Uma Thurman
Actor Uma Thurman speaks about the NBC television show "The Slap" during the TCA presentations in Pasadena, California, January 16, 2015.Reuters

Uma Thurman shocked fans on Monday when she stepped out with a drastically changed look while promoting her upcoming mini-series "The Slap."

Her new look had many wondering if the actress went under the knife to alter her appearance, forcing Thurman to address the rumours during her appearance on "Today."

"I know I look weird!" Thurman told Savannah Guthrie on "Today." "I don't know, I guess nobody liked my makeup."

"I don't know … I mean, I've been doing this for years and years and years, and people say things nice and they say things mean … you take the good with the bad," she said.

The 44-year-old's makeup artist Troy Surratt too elaborated on the technical details of the makeup done on the actress to prove that she did not get plastic surgery done.

"We experimented with the makeup," Surratt told the style site on Tuesday. "We did a much stronger brow and a bold lip for a French sort of feel. The way I shaded her eyebrows with the pencil, I created an uplifting effect. Then, I finished with a shimmering, silky-beige shadow on her lids, and went with no mascara at all."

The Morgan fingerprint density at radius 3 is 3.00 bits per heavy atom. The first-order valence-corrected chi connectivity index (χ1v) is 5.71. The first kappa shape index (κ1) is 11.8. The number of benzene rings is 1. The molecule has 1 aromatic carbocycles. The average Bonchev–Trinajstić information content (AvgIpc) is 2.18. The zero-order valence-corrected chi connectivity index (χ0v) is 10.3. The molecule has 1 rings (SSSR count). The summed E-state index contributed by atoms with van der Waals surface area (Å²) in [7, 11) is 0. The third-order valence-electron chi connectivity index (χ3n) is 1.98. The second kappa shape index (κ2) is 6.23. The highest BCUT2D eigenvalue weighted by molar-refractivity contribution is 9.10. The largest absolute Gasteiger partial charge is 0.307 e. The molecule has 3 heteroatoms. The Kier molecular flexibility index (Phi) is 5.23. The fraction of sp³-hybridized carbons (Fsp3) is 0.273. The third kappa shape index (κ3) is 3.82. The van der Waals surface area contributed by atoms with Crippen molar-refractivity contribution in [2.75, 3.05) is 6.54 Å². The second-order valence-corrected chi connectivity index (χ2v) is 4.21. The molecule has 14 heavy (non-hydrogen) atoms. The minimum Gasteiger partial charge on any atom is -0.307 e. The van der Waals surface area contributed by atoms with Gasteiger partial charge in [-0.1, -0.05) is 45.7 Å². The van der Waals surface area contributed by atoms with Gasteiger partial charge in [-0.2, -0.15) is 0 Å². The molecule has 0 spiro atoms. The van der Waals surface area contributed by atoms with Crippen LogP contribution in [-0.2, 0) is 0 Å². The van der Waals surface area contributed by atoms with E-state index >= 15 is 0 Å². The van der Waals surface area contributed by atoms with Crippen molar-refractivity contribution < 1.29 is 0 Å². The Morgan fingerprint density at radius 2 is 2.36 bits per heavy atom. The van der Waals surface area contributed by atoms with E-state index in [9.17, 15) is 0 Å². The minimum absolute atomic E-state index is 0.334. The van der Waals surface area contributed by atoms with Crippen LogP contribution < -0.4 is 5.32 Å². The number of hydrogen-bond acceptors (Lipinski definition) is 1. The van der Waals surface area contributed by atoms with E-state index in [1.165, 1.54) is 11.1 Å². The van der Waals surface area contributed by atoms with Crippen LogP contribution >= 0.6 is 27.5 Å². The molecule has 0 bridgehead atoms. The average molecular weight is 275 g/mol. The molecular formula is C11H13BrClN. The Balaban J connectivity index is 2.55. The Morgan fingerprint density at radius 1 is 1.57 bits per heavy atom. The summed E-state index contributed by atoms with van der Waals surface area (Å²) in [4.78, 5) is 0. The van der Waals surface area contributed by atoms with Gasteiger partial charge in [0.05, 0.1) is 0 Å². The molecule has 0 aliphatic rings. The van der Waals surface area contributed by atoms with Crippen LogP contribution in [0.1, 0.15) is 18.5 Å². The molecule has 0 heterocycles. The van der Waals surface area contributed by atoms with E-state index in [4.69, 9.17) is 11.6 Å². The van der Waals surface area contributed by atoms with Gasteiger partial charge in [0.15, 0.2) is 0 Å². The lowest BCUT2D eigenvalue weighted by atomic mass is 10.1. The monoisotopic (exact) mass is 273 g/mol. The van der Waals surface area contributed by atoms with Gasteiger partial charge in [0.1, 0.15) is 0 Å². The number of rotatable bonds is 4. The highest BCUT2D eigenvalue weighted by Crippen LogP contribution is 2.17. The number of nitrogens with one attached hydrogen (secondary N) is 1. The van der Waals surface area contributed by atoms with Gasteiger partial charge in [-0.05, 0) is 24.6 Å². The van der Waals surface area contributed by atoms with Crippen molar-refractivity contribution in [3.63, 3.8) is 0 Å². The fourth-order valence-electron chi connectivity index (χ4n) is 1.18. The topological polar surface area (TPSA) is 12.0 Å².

Meanwhile, Thurman's "The Slap" aired on Thursday night to a modest a 1.1 rating among adults 18-49 and 5.1 million viewers, reported Entertainment Weekly. "The Slap" is an adaptation of a 2008 book of the same name, where friends are torn apart when a man slaps a child who is not his own.

The mini-series has been getting a lot of mixed reviews, with one reviewer pointing out that the stellar cast, which includes Peter Sarsgaard, Melissa George, Thomas Sadoski, Thandie Newton, Zachary Quinto and Brian Cox besides Thurman, can work against the show.

"Since they all play unlikable characters so well there is no one to really root for or sympathize with. So why do we care? With only eight total episodes -- each episode coming at us from a different character's point of view -- there simply isn't enough time to change our minds," the IGN review noted.